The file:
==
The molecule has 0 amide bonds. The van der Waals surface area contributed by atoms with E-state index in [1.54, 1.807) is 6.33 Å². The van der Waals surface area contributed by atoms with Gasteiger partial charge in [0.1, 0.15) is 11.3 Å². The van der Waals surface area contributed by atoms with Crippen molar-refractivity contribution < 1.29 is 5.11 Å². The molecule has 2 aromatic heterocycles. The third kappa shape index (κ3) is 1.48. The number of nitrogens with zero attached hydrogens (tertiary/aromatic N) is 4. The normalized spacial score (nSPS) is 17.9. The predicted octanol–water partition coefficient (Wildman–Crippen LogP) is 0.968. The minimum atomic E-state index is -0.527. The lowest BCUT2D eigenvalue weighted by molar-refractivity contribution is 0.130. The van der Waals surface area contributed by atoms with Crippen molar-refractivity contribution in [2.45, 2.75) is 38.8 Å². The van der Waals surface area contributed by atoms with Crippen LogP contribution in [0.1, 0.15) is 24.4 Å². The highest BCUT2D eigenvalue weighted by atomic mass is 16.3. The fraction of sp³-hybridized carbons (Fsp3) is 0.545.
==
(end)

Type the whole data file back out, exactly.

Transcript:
The molecule has 0 amide bonds. The van der Waals surface area contributed by atoms with E-state index in [1.54, 1.807) is 6.33 Å². The van der Waals surface area contributed by atoms with Gasteiger partial charge in [0.1, 0.15) is 11.3 Å². The van der Waals surface area contributed by atoms with Crippen molar-refractivity contribution < 1.29 is 5.11 Å². The molecule has 2 aromatic heterocycles. The third kappa shape index (κ3) is 1.48. The number of nitrogens with zero attached hydrogens (tertiary/aromatic N) is 4. The normalized spacial score (nSPS) is 17.9. The predicted octanol–water partition coefficient (Wildman–Crippen LogP) is 0.968. The minimum atomic E-state index is -0.527. The lowest BCUT2D eigenvalue weighted by molar-refractivity contribution is 0.130. The van der Waals surface area contributed by atoms with Crippen molar-refractivity contribution in [2.45, 2.75) is 38.8 Å². The van der Waals surface area contributed by atoms with Crippen LogP contribution in [0.1, 0.15) is 24.4 Å². The highest BCUT2D eigenvalue weighted by atomic mass is 16.3. The fraction of sp³-hybridized carbons (Fsp3) is 0.545.